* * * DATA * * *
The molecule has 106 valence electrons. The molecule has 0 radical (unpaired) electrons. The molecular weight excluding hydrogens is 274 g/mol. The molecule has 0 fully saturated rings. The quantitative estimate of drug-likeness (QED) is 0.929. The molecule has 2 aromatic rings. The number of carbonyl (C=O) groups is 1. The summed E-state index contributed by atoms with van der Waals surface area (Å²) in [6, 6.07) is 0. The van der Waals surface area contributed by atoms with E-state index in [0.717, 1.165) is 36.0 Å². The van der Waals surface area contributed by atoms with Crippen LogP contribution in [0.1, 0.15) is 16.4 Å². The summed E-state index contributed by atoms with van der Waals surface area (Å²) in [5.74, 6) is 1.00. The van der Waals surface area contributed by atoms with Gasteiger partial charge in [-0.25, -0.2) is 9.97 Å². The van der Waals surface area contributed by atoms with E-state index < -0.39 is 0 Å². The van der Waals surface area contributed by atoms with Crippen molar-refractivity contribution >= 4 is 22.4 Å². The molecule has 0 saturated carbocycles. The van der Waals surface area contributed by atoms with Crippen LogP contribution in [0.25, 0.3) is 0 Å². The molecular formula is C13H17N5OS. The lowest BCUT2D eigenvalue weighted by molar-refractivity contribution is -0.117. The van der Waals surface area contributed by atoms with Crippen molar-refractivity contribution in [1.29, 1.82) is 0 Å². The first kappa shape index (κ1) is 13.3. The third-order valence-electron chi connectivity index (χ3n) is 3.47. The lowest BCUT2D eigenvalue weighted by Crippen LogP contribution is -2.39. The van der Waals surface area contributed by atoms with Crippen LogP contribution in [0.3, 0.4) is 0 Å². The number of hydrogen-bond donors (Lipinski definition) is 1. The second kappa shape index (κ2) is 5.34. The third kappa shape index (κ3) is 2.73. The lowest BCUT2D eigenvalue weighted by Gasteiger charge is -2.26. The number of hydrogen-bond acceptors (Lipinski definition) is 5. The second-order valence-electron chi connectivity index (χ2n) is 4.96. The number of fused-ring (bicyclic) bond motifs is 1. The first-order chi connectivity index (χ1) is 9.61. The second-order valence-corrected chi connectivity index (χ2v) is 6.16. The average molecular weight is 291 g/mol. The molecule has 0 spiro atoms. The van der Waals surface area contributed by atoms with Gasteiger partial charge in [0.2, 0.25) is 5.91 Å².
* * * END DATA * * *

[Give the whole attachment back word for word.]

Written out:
The molecule has 106 valence electrons. The molecule has 0 radical (unpaired) electrons. The molecular weight excluding hydrogens is 274 g/mol. The molecule has 0 fully saturated rings. The quantitative estimate of drug-likeness (QED) is 0.929. The molecule has 2 aromatic rings. The number of carbonyl (C=O) groups is 1. The summed E-state index contributed by atoms with van der Waals surface area (Å²) in [6, 6.07) is 0. The van der Waals surface area contributed by atoms with E-state index in [0.717, 1.165) is 36.0 Å². The van der Waals surface area contributed by atoms with Crippen LogP contribution in [0.1, 0.15) is 16.4 Å². The summed E-state index contributed by atoms with van der Waals surface area (Å²) in [5.74, 6) is 1.00. The van der Waals surface area contributed by atoms with Gasteiger partial charge in [-0.25, -0.2) is 9.97 Å². The van der Waals surface area contributed by atoms with E-state index < -0.39 is 0 Å². The van der Waals surface area contributed by atoms with Crippen molar-refractivity contribution >= 4 is 22.4 Å². The molecule has 0 saturated carbocycles. The van der Waals surface area contributed by atoms with Crippen LogP contribution in [0.25, 0.3) is 0 Å². The molecular formula is C13H17N5OS. The lowest BCUT2D eigenvalue weighted by molar-refractivity contribution is -0.117. The van der Waals surface area contributed by atoms with Crippen molar-refractivity contribution in [1.29, 1.82) is 0 Å². The first kappa shape index (κ1) is 13.3. The third-order valence-electron chi connectivity index (χ3n) is 3.47. The lowest BCUT2D eigenvalue weighted by Crippen LogP contribution is -2.39. The van der Waals surface area contributed by atoms with Crippen LogP contribution in [0.3, 0.4) is 0 Å². The number of hydrogen-bond donors (Lipinski definition) is 1. The second kappa shape index (κ2) is 5.34. The third kappa shape index (κ3) is 2.73. The lowest BCUT2D eigenvalue weighted by Gasteiger charge is -2.26. The number of hydrogen-bond acceptors (Lipinski definition) is 5. The second-order valence-electron chi connectivity index (χ2n) is 4.96. The number of fused-ring (bicyclic) bond motifs is 1. The first-order chi connectivity index (χ1) is 9.61. The second-order valence-corrected chi connectivity index (χ2v) is 6.16. The average molecular weight is 291 g/mol. The molecule has 0 spiro atoms. The van der Waals surface area contributed by atoms with Gasteiger partial charge in [0.2, 0.25) is 5.91 Å².